United States District Court, M.D. Georgia, Macon Division
ALICIA MADDOX and CHAD G. MADDOX, Plaintiffs,
STATE FARM FIRE AND CASUALTY COMPANY, Defendant.
ORDER GRANTING DEFENDANT'S MOTION TO
E. SELF, III, JUDGE UNITED STATES DISTRICT COURT.
the Court is Defendant State Farm Fire and Casualty
Company's (“State Farm”) Motion to Strike
Plaintiff's Amended Complaint [Doc. 12]. For the reasons
explained below, the Court GRANTS
Defendant's motion [Doc. 12] and STRIKES
Plaintiff's Amended Complaint [Doc. 10].
Alicia and Chad Maddox originally filed this action in the
Superior Court of Upson County, Georgia. [Doc. 1-2, at p. 1].
On September 20, 2018, Defendant filed a timely Notice of
Removal based on diversity jurisdiction. [Doc. 1-1]. On
November 12, 2018, Plaintiffs attempted to amend their
Complaint by serving an Amended Complaint on Defendant via
first-class mail with claims for breach of contract, bad
faith, and stubborn litigiousness. [Doc. 12, at p. 2].
Plaintiffs then filed a Notice of Amended Complaint [Doc. 10]
with the Court on November 20, 2018, but never sought the
Court's leave to do so. Defendant now asks the Court to
strike the Amended Complaint because the amendment was not
made consistent with the requirements of Federal Rule of
Civil Procedure 15. [Doc. 12, at pp. 3-4]. Defendant further
argues that even if Plaintiff had complied with the
requirements of Rule 15, leave to amend should be denied
because the new claims asserted in the Amended Complaint
would not survive a Rule 12(b)(6) motion to dismiss and
amendment is therefore futile. Plaintiffs failed to file any
response to the instant motion.
Court agrees with Defendant that Plaintiffs failed to comply
with the requirements of Rule 15; therefore, the Court grants
Defendant's Motion to Strike. Under Rule 15, A party may
amend its pleading once as a matter of course within:
(A) 21 days after serving it, or
(B) if the pleading is one to which a responsive pleading is
required, 21 days after service of a responsive pleading or
21 days after service of a motion under Rule 12(b), (e), or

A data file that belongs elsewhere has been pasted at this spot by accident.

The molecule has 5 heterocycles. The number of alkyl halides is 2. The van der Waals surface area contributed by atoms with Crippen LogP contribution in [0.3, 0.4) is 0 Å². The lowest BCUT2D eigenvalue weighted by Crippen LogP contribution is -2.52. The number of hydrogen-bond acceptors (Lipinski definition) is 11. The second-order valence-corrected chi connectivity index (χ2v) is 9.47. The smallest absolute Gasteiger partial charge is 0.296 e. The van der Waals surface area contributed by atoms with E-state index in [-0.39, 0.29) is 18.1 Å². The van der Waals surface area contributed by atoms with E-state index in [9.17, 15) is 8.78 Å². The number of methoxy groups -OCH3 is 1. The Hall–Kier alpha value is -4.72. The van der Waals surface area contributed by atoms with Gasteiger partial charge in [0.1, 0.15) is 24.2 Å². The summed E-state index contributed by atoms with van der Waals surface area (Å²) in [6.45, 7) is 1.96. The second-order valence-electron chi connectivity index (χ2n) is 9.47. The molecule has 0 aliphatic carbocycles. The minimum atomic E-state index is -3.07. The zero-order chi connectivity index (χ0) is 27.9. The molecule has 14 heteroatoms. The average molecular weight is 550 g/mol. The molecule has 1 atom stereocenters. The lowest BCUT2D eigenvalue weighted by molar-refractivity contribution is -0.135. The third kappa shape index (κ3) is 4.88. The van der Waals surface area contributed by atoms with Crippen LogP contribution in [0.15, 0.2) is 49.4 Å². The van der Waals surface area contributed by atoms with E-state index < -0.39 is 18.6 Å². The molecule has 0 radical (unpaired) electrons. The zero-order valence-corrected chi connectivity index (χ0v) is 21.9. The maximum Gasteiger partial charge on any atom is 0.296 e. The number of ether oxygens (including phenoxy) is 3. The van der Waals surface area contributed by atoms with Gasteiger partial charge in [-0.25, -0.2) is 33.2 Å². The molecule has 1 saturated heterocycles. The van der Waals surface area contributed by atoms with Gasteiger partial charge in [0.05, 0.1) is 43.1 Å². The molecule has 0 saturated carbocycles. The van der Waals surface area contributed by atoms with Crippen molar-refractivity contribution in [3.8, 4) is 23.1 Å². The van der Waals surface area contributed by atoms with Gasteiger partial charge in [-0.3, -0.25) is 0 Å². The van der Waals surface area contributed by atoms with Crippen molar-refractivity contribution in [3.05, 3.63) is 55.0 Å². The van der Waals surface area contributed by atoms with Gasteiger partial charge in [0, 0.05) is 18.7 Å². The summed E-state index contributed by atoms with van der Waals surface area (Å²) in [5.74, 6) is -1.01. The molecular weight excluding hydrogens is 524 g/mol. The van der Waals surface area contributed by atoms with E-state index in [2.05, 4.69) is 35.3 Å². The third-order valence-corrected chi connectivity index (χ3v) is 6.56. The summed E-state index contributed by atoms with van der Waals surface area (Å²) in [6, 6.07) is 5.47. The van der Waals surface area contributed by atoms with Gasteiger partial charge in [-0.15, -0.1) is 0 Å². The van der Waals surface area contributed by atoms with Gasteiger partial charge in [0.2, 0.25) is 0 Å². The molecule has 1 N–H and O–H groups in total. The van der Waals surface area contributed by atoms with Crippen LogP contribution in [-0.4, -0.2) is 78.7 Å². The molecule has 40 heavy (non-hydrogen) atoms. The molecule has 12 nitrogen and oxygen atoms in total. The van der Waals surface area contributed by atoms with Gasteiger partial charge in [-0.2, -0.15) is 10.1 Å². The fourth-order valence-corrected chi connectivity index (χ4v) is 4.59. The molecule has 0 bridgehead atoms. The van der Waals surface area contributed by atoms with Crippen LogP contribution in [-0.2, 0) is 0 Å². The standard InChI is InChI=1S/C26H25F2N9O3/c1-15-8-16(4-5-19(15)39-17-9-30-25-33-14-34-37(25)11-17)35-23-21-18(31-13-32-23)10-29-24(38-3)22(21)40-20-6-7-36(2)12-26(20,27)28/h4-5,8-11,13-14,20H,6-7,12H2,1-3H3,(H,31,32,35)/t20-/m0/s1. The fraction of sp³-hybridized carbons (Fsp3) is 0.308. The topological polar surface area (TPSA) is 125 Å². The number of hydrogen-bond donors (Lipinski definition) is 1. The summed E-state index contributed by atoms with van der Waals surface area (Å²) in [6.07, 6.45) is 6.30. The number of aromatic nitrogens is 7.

(f), whichever is earlier.
Fed. R. Civ. P. 15(a)(1). If the time for amendment as a
matter of course has expired, “a party may amend its
pleading only with the opposing party's written consent
or the court's leave.” Fed.R.Civ.P. 15(a)(2).
Assuming without deciding that the 21-day period for
amendment as a matter of right began to run on the date
Defendant filed its notice of removal, Plaintiff had until
October 11, 2018, to file an amendment as a matter of right
under Rule 15(a)(1). However, as noted above, Plaintiffs did
not file their Amended Complaint with the Court until
November 20, 2018-well after the deadline for amending their
Complaint as a matter of right. Accordingly, Plaintiffs'
Complaint was not properly amended pursuant to Rule 15(a)(1).
Nor was Plaintiffs' Complaint properly amended under Rule
15(a)(2). Plaintiffs neither sought nor did the Court grant
leave to amend their Complaint and Defendant likewise denies
giving Plaintiffs consent to amend their Complaint.
See [Doc. 12, at p. 4].
in light of Rule 15(a)(2)'s direction that the Court
“should freely give leave” to amend, the Court
need not strike Plaintiffs' Amended Complaint if
“leave to amend would have been granted had it been
sought and when it does not appear that any of the
parties will be prejudiced by allowing the change.”
Hoover v. Blue Cross & Blue Shield of Ala., 855
F.2d 1538, 1544 (11th Cir. 1988). In this case, however, the